381 – Rare Breeds: Preservation, Promotion and Purposeful Breeding

Protect Your Dogs (5)

Rare Breeds: Preservation, Promotion and Purposeful Breeding

Let’s kick off a month of Pure Dog Talk conversations, insights and ideas about rare breeds, preservation, promotion and purposeful breeding of these delightful dogs.

Today’s conversation is with Jennie Chen, breeder of Lowchen and Greater Swiss Mountain Dogs, Anna Wallace, breeder of Entlebuchers and Ian Lynch, Dandie Dinmont Terrier owner.

How to acquire a rare breed dog

Just acquiring a dog in a rare breed is one of the most difficult challenges, our panelists agreed.

Anna Wallace and her Entlebucher

“I mean we’re absolutely protective of the dogs,” Wallace said. “So we have that aspect of ‘well we can’t keep them all we do have to place some of these puppies’ but we want to make sure they go into the right homes … can they benefit the breed in the long run… pets are very important because (they) become the ambassador the public sees … but we also don’t want to lose too much of our breeding pool in our gene pool to dogs that are going to ultimately end up neutered … so there’s a balance there and I know that’s one of the reasons it’s hard to break into (a rare breed). I actually broke in with a male ’cause it’s always easier to get a boy.”

Public education

Ian Lynch with his Dandie Dinmont Terrier

Reaching the general public with information about our lesser known breeds is critical, especially younger people.

“I think a lot of times of millennials are kind of going back to our roots in a lot of ways,” Lynch said. “Like the farm to table eating, what’s old is new, what used to be called hand me downs is now called vintage clothing. I think a lot of people are really interested in history and I really liked the idea of being able to help a breed that needed a hand. I mean they say this in a lot of ways, that you could go to a shelter and you can save one dog or you can buy a rare breed, an endangered species. and save a whole breed of dog, the whole history of this dog can be saved.”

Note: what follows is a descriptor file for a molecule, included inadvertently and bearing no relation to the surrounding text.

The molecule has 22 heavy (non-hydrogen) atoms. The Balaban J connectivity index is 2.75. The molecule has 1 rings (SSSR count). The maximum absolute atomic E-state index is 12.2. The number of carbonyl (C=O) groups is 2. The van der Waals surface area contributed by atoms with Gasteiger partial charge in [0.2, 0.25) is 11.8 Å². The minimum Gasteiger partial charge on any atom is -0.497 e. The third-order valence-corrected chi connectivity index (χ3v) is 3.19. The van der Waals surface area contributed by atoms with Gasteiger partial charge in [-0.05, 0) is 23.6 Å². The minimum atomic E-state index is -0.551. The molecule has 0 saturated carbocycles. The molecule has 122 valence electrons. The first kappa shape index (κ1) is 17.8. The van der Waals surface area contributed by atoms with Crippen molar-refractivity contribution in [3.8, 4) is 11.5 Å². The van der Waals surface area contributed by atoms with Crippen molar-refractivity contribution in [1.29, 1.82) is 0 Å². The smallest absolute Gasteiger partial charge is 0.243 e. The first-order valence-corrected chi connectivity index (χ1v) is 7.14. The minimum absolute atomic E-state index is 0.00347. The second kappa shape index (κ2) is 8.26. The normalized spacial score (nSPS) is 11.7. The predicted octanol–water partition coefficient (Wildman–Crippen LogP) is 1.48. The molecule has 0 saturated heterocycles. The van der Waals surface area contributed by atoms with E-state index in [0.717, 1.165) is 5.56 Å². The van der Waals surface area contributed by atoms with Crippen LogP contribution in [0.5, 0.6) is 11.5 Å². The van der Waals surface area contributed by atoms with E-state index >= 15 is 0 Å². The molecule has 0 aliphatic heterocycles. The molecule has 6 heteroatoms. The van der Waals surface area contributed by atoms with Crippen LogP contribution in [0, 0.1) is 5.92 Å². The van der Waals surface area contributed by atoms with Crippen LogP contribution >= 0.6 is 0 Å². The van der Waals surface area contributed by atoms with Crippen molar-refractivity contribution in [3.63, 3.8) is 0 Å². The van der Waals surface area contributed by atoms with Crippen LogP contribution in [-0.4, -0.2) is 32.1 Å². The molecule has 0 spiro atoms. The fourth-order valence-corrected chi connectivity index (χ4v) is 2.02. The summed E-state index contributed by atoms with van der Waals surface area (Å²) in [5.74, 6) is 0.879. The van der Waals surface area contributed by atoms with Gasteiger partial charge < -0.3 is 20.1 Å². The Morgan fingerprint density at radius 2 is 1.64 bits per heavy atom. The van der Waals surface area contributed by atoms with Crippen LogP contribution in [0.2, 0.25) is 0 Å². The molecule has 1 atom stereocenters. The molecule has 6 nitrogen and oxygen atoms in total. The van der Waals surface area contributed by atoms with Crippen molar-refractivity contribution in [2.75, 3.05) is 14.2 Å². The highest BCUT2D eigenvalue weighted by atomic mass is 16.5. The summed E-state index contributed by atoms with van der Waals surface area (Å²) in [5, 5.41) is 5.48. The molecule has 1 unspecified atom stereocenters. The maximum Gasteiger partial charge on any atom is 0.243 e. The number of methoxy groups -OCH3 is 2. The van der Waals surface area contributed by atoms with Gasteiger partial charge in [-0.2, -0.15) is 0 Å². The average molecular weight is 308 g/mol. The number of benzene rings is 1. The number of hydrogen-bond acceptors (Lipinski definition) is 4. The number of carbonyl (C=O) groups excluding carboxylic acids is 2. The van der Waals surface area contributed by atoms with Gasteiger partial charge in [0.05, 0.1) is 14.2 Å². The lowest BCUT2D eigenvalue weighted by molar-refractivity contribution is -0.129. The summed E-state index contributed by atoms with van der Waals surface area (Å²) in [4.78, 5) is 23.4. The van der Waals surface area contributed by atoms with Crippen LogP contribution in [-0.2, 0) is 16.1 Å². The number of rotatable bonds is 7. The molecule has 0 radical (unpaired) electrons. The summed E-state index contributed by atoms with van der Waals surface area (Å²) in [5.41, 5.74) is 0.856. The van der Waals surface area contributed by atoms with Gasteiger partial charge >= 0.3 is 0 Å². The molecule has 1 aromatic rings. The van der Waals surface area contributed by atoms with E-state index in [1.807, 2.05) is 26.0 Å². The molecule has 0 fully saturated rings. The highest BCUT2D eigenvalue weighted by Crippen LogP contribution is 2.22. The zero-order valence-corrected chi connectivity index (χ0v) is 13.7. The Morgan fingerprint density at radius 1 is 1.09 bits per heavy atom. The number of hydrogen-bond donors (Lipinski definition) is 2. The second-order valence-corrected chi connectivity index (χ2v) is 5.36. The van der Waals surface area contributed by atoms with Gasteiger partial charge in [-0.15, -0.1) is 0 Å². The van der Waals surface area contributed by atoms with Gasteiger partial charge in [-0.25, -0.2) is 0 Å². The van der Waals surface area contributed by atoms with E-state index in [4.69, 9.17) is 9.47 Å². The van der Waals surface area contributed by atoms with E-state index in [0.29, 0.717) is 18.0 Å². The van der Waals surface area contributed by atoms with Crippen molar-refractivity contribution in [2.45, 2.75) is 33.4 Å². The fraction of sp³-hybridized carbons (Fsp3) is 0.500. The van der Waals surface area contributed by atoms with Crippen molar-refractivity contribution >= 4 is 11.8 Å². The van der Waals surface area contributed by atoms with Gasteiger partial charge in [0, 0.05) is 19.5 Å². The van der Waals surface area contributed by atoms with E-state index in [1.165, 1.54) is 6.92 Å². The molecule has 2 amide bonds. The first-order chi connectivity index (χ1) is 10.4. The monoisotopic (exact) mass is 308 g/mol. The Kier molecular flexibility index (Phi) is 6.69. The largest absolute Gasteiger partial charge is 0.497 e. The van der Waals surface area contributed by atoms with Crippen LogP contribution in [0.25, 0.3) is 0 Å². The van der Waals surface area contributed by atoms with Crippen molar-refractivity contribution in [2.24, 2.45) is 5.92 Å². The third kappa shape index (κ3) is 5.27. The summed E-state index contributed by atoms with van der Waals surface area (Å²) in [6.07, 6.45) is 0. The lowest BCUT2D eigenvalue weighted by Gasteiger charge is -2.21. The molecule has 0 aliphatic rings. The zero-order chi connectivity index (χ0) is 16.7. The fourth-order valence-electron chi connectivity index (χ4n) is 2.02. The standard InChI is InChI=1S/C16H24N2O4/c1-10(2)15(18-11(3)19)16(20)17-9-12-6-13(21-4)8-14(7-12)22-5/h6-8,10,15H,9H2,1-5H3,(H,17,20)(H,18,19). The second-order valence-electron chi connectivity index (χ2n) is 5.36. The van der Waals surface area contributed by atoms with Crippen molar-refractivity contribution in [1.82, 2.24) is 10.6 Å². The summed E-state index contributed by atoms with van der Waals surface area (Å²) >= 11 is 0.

Social media

Jennie Chen with her Greater Swiss Mountain Dog and Lowchen.

Social media, particularly Instagram, including Facebook and Twitter, are great resources for reaching potential new owners. Our panelists agreed that young folks buy from social media and we need to reach potential owners where they are.

“I actually started in social media a little bit by accident,” Chen said. “’cause when I got my first greater Swiss mountain dog, I studied psychology and I’m all into early neurological stimulation early neurological training critical periods, I started *Keep Austin Dog Friendly… it is a list of restaurants in Austin TX where you could take your dog … I would go take my dogs out and I still do that today for socialization, for training and all that sort of stuff, and that website got really, really big … my dog became the face of *Keep Austin dog friendly… the website is still up … I even turned one of our website events into (my dog’s) birthday party … I use Instagram now quite a bit. A lot of my homes… create an Instagram specifically for the dog. I don’t have to get photos via email, they’re available all the time on my phone.”

Listen to the podcast for more insights, ideas and guidance from our outstanding panelists.


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